The guys on the boat still inside the anchorage said, “It was like a movie. The wave was 20-30 feet high, steep and we just drove right into it. Luckily it wasn’t breaking and we rode up the front and down the back. After that, there were 4 more waves, maybe a little smaller than the first.” The wave broke over the island, swept inshore and swept out bringing with it all manner of debris including houses, roofs, clothes, yard tools, wood, everything that had been on the ground. They waited about 20 min. then left through the channel (channel markers severely damaged but they followed their GPS track) worried all the time about debris in their engine The boats described hearing a pounding on the corrugated tin roofs right after the earthquake that they belatedly realized was the villagers’ communication with each other to go to higher ground which they must have done for the death rate to have been so low as the villages are near sea level. The health center was also damaged which is amazing because it was a big sturdy cement building and had to have been at least 10-15 feet above sea level not to speak of a half mile from the water.

I offered to go up and help but local health officer assured me that a full medical team was already there. Two sailboats stayed there to help. We have talked to them on SSB and I also spoke with the head doctor at the Vava'u hospital who went the day after the tsunami to Niuatoputapu on a rescue mission and airlifted the most injured people back here. The island was devastated. The island consists of 3 villages with a total of about 950 people. 9 people are confirmed dead including 2 small children, the rest adults. The wave swept as much as 1 km into the island devastating 2 of the 3 villages that were on lower ground. The Health Center was reportedly destroyed as were the government buildings, the telecommunications building and the bank among all the residential structures destroyed.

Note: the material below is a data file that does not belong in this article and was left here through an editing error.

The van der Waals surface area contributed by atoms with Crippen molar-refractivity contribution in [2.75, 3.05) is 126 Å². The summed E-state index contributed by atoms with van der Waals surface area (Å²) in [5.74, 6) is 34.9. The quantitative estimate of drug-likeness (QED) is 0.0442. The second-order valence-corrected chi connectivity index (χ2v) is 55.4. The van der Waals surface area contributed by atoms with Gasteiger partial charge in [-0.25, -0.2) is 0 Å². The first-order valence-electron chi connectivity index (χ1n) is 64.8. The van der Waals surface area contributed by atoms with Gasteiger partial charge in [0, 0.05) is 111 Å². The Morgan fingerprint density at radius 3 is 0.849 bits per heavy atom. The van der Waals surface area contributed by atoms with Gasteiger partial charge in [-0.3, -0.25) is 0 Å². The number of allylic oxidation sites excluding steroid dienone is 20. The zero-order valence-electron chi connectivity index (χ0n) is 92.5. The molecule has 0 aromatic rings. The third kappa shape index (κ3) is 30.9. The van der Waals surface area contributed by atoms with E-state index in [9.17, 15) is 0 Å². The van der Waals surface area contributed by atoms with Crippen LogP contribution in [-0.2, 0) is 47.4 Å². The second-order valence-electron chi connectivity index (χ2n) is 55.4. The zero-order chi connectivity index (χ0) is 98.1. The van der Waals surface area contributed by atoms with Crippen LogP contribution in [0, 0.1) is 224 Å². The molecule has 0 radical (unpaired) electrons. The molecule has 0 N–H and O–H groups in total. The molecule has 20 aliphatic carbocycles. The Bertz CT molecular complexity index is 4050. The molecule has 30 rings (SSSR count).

People lost everything because they ran and their houses were destroyed. Relief efforts have come from the capital of Tonga (within the first 36 hours) and those critically injured were airlifted here. Supplies were brought up along with a medical team. Now there is a supply plane on its way up 72 hours after the event and the cruiser and local Tongan community have been collecting money, food, clothes and building supplies for the people on the island. In some ways the island is finally getting some of the attention it needs, but now the needs are enormously greater than they were when we visited before the tsunami. Reportedly the island smells horrific due to the dead animals and disruption of sewage.

It is mind boggling to realize that the place we had known and loved has been nearly completely destroyed in just a few minutes. As to cruising boats, there are some amazing stories and one tragedy when a sailor was swept off his boat in the huge wave that came into the harbor at Pago Pago, American Samoa, and was crushed in the water and drowned. One family survived in that harbor by holding onto a telephone pole as the wave crashed around them

Thanks to all our friends who e-mailed us in concern soon after the news reports. As you all can see, we are fine.